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The Educator Motivator

More Who, Less What


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One of best lessons I learned in my early years of teaching was to focus on WHO we teach, not just WHAT we teach.

To some, I know that concept sounds somewhat foreign, because ever since we were in college (preparing to be teachers), subject mastery has been the primary focus. Very few classes prepared us for unruly children, immature middle schoolers, or disrespectful teenagers. Yes, as a former professor, I admit that the higher education system needs to be revamped. We've failed to adequately prepare our teachers for our wonderful profession.

In spite of the inadequacies in the system, however, I try to teach incoming teachers (including seasoned ones) the aforementioned philosophy: It's not just about WHAT we teach, but rather WHO we teach.


About the Author

Professor Joe Martin is an award-winning educator, trainer, and author of several books, including Good Teachers Never Quit, When Students Just Wont Listen, and Tricks of the Grade. Regarded as Americas Top Educator Motivator," he speaks, trains, and consults with more than 50 school districts a year in the area of teacher retention and student motivation/behavior issues. Joe supports teachers through his family of Web sites at NewTeacherUniversity, RealWorld University, and Teacher Pay Raise. Click here to read his complete bio.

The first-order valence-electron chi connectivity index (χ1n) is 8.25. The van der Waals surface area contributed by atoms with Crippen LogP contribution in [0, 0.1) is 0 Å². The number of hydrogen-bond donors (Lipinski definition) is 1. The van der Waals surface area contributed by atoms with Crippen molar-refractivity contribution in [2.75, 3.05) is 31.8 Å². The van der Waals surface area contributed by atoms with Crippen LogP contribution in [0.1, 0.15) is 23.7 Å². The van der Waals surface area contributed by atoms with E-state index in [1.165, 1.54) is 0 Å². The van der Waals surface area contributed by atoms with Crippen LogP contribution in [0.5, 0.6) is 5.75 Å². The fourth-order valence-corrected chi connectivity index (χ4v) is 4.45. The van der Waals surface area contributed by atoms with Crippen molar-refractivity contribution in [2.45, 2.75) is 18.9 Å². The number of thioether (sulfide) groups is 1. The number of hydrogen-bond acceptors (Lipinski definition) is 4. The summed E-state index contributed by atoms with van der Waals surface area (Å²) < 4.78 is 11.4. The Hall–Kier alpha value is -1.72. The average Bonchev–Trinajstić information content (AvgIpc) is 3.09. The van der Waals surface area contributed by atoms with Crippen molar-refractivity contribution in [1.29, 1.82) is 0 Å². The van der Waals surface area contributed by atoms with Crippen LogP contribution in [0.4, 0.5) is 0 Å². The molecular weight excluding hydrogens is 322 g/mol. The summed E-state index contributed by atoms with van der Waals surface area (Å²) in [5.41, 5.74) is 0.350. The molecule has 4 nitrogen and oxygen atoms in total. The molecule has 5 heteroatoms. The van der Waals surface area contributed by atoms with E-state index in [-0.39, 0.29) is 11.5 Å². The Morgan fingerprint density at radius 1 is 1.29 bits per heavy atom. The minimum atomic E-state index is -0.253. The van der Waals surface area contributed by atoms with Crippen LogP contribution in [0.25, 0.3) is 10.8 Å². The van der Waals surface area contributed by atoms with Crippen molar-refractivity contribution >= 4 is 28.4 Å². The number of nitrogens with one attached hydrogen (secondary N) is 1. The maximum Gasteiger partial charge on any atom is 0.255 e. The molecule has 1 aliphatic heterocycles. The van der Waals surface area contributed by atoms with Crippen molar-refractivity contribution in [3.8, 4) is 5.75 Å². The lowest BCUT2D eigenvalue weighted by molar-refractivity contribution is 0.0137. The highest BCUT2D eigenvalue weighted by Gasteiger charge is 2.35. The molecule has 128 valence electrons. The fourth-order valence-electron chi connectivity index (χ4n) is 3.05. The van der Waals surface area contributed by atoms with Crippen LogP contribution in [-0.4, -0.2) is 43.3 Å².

Now, don't get me wrong. WHAT we teach is vitally important to our students' success, as well as our school's success. But sacrificing the WHO for the WHAT is just plain criminal. I'm sure you've heard the saying, "No one cares how much you know until they know how much you care." Well, I would go even a step further by saying, students also need to know WHY you care.

With the increased emphasis on standardized test scores, students are starting to be treated more like "things" rather than human beings. And that has to stop. I believe one of the many reasons teachers struggle to stay motivated in the classroom is because the system seems to reward and acknowledge "test performance" more than "true passion."

I truly believe the success I've been able to enjoy with my students (from the gifted to the incarcerated -- I've worked with them all) is due largely to the fact that I teach the student, not the subject. Yes, I want my students to learn the material, but more importantly, I want them to know they're loved, even if they don't learn the material or pass a test. That might be hard for some educators to swallow, but I know 15 years from now, nobody will remember my students' test scores, but my students will remember me.

So start asking yourself, "Do you care more about your students succeeding in school or in life?" I'll let you decide what you think the right answer should be.

But remember, "Nobody cares how much you know, until they know how much you care." So, teach with passion, and remember to practice what you teach!


Article by Joe Martin
Education World®
Copyright © 2007 Education World

10/09/2007


 

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